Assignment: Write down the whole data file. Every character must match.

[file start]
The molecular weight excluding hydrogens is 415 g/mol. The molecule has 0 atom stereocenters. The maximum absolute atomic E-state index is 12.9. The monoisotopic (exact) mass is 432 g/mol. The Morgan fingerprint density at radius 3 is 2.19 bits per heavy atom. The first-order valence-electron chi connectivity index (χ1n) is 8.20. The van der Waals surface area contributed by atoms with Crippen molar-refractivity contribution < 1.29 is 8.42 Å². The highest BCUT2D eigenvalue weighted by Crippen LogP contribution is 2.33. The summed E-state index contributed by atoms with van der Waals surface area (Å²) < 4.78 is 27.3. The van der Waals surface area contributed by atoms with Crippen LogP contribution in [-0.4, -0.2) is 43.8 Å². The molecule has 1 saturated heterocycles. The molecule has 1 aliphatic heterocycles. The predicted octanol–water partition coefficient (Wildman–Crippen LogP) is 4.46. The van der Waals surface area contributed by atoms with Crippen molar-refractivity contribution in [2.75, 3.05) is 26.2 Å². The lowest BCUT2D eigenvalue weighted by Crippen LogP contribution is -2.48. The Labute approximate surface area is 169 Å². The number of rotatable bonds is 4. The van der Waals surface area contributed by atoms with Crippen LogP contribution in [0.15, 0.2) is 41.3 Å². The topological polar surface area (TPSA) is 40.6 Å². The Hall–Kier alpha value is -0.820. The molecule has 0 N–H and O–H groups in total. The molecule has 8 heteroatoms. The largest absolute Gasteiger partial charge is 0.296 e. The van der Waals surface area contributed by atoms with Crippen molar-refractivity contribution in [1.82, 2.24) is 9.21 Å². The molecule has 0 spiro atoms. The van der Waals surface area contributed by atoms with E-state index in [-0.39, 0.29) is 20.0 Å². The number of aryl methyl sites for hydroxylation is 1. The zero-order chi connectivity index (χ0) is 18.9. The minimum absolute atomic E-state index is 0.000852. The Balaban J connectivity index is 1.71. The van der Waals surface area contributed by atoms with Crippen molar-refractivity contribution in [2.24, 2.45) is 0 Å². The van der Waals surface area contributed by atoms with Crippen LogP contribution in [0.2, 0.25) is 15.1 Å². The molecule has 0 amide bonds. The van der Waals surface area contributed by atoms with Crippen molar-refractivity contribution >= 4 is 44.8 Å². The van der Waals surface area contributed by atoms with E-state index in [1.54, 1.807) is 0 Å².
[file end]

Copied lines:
The molecular weight excluding hydrogens is 415 g/mol. The molecule has 0 atom stereocenters. The maximum absolute atomic E-state index is 12.9. The monoisotopic (exact) mass is 432 g/mol. The Morgan fingerprint density at radius 3 is 2.19 bits per heavy atom. The first-order valence-electron chi connectivity index (χ1n) is 8.20. The van der Waals surface area contributed by atoms with Crippen molar-refractivity contribution < 1.29 is 8.42 Å². The highest BCUT2D eigenvalue weighted by Crippen LogP contribution is 2.33. The summed E-state index contributed by atoms with van der Waals surface area (Å²) < 4.78 is 27.3. The van der Waals surface area contributed by atoms with Crippen LogP contribution in [-0.4, -0.2) is 43.8 Å². The molecule has 1 saturated heterocycles. The molecule has 1 aliphatic heterocycles. The predicted octanol–water partition coefficient (Wildman–Crippen LogP) is 4.46. The van der Waals surface area contributed by atoms with Crippen molar-refractivity contribution in [2.75, 3.05) is 26.2 Å². The lowest BCUT2D eigenvalue weighted by Crippen LogP contribution is -2.48. The Labute approximate surface area is 169 Å². The number of rotatable bonds is 4. The van der Waals surface area contributed by atoms with Crippen LogP contribution in [0.15, 0.2) is 41.3 Å². The topological polar surface area (TPSA) is 40.6 Å². The Hall–Kier alpha value is -0.820. The molecule has 0 N–H and O–H groups in total. The molecule has 8 heteroatoms. The largest absolute Gasteiger partial charge is 0.296 e. The van der Waals surface area contributed by atoms with Crippen molar-refractivity contribution in [1.82, 2.24) is 9.21 Å². The molecule has 0 spiro atoms. The van der Waals surface area contributed by atoms with E-state index in [-0.39, 0.29) is 20.0 Å². The number of aryl methyl sites for hydroxylation is 1. The zero-order chi connectivity index (χ0) is 18.9. The minimum absolute atomic E-state index is 0.000852. The Balaban J connectivity index is 1.71. The van der Waals surface area contributed by atoms with Crippen molar-refractivity contribution in [2.24, 2.45) is 0 Å². The van der Waals surface area contributed by atoms with Crippen LogP contribution in [0.2, 0.25) is 15.1 Å². The molecule has 0 amide bonds. The van der Waals surface area contributed by atoms with Crippen molar-refractivity contribution >= 4 is 44.8 Å². The van der Waals surface area contributed by atoms with E-state index in [1.54, 1.807) is 0 Å².